• MRB Non-Compliance – This inherent risk will be high. How will you monitor for non-compliance? Are there processes in place to escalate non-compliance issues that include both filing Marijuana Priority/Marijuana Termination SARs and reporting such to the board.
  • Reputation – What is the acceptance level of cannabis in your area for the general public? What about shareholders or other well-established clients?

Training

  • Board Level – Has the board been sufficiently trained to make an informed decision on whether to enter this line of business?
  • BSA/AML and Compliance Officers – Have they received the appropriate amount of CRB specific training to ensure compliance requirements are consistently met?
  • Other Staff Training – Have all necessary staff been thoroughly trained on processes to identify businesses engaged in CRB activity? How often is training performed? Has curriculum been updated?

Audit

  • BSA/AML Audit Expertise – Does your bank have the appropriate level of internal audit expertise to audit your CRB Program or do you need to seek external CRB specific audit experience.
  • BSA/AML Audit Scope – Does the current scope of the BSA/AML audit include an assessment of your CRB Program? If not, it will likely be more costly to expand the scope accordingly.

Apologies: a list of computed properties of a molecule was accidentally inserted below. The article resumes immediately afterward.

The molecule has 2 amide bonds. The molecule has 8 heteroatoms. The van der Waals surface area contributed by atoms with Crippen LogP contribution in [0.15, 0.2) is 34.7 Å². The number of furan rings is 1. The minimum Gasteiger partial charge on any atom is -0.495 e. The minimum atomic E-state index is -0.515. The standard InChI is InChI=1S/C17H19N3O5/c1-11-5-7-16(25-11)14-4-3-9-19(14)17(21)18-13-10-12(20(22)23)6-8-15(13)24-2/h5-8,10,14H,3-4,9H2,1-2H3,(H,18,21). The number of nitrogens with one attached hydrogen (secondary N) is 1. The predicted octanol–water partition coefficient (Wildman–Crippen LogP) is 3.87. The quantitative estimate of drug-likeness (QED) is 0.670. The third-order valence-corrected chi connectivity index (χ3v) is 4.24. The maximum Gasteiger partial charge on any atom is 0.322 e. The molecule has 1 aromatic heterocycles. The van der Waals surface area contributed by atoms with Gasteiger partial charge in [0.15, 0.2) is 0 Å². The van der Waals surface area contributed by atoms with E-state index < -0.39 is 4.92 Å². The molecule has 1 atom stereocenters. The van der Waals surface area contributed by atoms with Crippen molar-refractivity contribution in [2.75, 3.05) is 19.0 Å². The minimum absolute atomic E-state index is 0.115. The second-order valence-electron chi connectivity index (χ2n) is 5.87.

• Frequency of Audit – Will the frequency of the BSA/AML audit need to be adjusted if banking CRBs?
  • Response to Audit Findings – Will banking CRBs require changes to how the institution deals with remediation of audit findings?

This is a very long list of items to consider when completing your Cannabis Banking Risk Assessment. There are resources available to assist you in completing your cannabis risk assessment, such as the Sterling Compliance Risk Assessment from CBANC, which was used as a reference guide in writing parts of this blog. Your examiner will expect this to be a detailed document that the board can use as a tool to determine at what level your institution wants to engage in this line of business. If the Board decides to move ahead with this new line of business, the risk assessment should also play a primary role in developing your Cannabis Banking Program.

Authored By: Melanie Fletcher CRCM, CAMS, CCBIA, CCBP, AAP banner